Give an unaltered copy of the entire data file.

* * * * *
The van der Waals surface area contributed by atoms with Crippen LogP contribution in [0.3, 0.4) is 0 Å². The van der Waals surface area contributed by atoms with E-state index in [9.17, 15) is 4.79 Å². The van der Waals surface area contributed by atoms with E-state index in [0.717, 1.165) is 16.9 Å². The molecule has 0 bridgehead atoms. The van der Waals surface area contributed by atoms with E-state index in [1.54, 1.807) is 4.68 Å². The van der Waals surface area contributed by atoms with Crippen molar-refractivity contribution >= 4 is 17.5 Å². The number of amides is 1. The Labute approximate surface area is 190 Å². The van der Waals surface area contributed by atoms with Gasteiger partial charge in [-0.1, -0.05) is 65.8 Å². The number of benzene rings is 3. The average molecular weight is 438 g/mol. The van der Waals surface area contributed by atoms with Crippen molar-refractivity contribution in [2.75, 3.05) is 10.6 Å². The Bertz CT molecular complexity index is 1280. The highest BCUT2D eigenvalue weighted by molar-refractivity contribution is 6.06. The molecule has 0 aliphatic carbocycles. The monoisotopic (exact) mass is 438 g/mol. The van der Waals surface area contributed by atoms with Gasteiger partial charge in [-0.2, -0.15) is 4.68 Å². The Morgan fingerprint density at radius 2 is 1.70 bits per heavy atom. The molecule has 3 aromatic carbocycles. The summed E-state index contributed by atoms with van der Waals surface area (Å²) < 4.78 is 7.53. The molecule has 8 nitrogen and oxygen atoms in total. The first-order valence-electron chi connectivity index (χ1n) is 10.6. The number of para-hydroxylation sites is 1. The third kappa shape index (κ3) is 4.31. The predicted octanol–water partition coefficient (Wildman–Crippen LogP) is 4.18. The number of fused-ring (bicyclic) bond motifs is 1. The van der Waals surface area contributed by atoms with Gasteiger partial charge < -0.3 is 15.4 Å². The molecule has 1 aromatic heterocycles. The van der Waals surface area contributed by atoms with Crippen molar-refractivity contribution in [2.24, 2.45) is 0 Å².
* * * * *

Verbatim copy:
The van der Waals surface area contributed by atoms with Crippen LogP contribution in [0.3, 0.4) is 0 Å². The van der Waals surface area contributed by atoms with E-state index in [9.17, 15) is 4.79 Å². The van der Waals surface area contributed by atoms with E-state index in [0.717, 1.165) is 16.9 Å². The molecule has 0 bridgehead atoms. The van der Waals surface area contributed by atoms with E-state index in [1.54, 1.807) is 4.68 Å². The van der Waals surface area contributed by atoms with Crippen molar-refractivity contribution >= 4 is 17.5 Å². The number of amides is 1. The Labute approximate surface area is 190 Å². The van der Waals surface area contributed by atoms with Gasteiger partial charge in [-0.1, -0.05) is 65.8 Å². The number of benzene rings is 3. The average molecular weight is 438 g/mol. The van der Waals surface area contributed by atoms with Crippen molar-refractivity contribution in [2.75, 3.05) is 10.6 Å². The Bertz CT molecular complexity index is 1280. The highest BCUT2D eigenvalue weighted by molar-refractivity contribution is 6.06. The molecule has 0 aliphatic carbocycles. The monoisotopic (exact) mass is 438 g/mol. The van der Waals surface area contributed by atoms with Gasteiger partial charge in [-0.2, -0.15) is 4.68 Å². The Morgan fingerprint density at radius 2 is 1.70 bits per heavy atom. The molecule has 3 aromatic carbocycles. The summed E-state index contributed by atoms with van der Waals surface area (Å²) < 4.78 is 7.53. The molecule has 8 nitrogen and oxygen atoms in total. The first-order valence-electron chi connectivity index (χ1n) is 10.6. The number of para-hydroxylation sites is 1. The third kappa shape index (κ3) is 4.31. The predicted octanol–water partition coefficient (Wildman–Crippen LogP) is 4.18. The number of fused-ring (bicyclic) bond motifs is 1. The van der Waals surface area contributed by atoms with Gasteiger partial charge < -0.3 is 15.4 Å². The molecule has 1 aromatic heterocycles. The van der Waals surface area contributed by atoms with Crippen molar-refractivity contribution in [2.24, 2.45) is 0 Å².